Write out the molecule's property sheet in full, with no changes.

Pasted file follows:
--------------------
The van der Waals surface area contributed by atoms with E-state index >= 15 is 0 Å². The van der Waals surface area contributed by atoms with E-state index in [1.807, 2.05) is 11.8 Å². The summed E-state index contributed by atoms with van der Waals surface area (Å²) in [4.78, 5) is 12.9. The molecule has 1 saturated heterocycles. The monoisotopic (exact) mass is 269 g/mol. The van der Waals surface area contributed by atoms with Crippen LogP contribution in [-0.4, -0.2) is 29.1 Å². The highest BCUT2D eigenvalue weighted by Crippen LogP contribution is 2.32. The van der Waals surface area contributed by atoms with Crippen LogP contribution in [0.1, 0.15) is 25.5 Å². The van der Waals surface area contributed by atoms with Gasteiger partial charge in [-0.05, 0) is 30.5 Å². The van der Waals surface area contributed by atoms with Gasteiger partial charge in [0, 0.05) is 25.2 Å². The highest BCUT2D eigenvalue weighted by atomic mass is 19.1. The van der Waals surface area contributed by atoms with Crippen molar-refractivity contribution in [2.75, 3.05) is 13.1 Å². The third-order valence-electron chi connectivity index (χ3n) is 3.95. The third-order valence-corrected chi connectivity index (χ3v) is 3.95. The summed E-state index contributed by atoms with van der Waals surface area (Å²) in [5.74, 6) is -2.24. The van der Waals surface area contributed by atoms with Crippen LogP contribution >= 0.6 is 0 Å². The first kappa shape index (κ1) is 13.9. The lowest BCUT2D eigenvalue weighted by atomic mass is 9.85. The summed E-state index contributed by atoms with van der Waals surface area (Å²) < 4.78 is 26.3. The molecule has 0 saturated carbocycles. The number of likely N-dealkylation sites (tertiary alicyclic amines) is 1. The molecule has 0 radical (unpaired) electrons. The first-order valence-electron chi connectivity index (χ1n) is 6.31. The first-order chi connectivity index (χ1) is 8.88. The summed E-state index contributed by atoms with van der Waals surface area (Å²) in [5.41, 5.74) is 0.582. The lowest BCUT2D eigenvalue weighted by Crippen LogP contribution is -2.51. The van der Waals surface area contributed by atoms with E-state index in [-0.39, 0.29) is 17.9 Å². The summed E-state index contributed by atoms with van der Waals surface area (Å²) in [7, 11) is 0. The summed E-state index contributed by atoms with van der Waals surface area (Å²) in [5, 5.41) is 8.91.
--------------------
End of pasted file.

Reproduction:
The van der Waals surface area contributed by atoms with E-state index >= 15 is 0 Å². The van der Waals surface area contributed by atoms with E-state index in [1.807, 2.05) is 11.8 Å². The summed E-state index contributed by atoms with van der Waals surface area (Å²) in [4.78, 5) is 12.9. The molecule has 1 saturated heterocycles. The monoisotopic (exact) mass is 269 g/mol. The van der Waals surface area contributed by atoms with Crippen LogP contribution in [-0.4, -0.2) is 29.1 Å². The highest BCUT2D eigenvalue weighted by Crippen LogP contribution is 2.32. The van der Waals surface area contributed by atoms with Crippen LogP contribution in [0.1, 0.15) is 25.5 Å². The van der Waals surface area contributed by atoms with Gasteiger partial charge in [-0.05, 0) is 30.5 Å². The van der Waals surface area contributed by atoms with Gasteiger partial charge in [0, 0.05) is 25.2 Å². The highest BCUT2D eigenvalue weighted by atomic mass is 19.1. The van der Waals surface area contributed by atoms with Crippen molar-refractivity contribution in [2.75, 3.05) is 13.1 Å². The third-order valence-electron chi connectivity index (χ3n) is 3.95. The third-order valence-corrected chi connectivity index (χ3v) is 3.95. The summed E-state index contributed by atoms with van der Waals surface area (Å²) in [5.74, 6) is -2.24. The van der Waals surface area contributed by atoms with Crippen LogP contribution >= 0.6 is 0 Å². The first kappa shape index (κ1) is 13.9. The lowest BCUT2D eigenvalue weighted by atomic mass is 9.85. The summed E-state index contributed by atoms with van der Waals surface area (Å²) < 4.78 is 26.3. The molecule has 0 saturated carbocycles. The number of likely N-dealkylation sites (tertiary alicyclic amines) is 1. The molecule has 0 radical (unpaired) electrons. The first-order valence-electron chi connectivity index (χ1n) is 6.31. The first-order chi connectivity index (χ1) is 8.88. The summed E-state index contributed by atoms with van der Waals surface area (Å²) in [5.41, 5.74) is 0.582. The lowest BCUT2D eigenvalue weighted by Crippen LogP contribution is -2.51. The van der Waals surface area contributed by atoms with E-state index in [-0.39, 0.29) is 17.9 Å². The summed E-state index contributed by atoms with van der Waals surface area (Å²) in [7, 11) is 0. The summed E-state index contributed by atoms with van der Waals surface area (Å²) in [5, 5.41) is 8.91.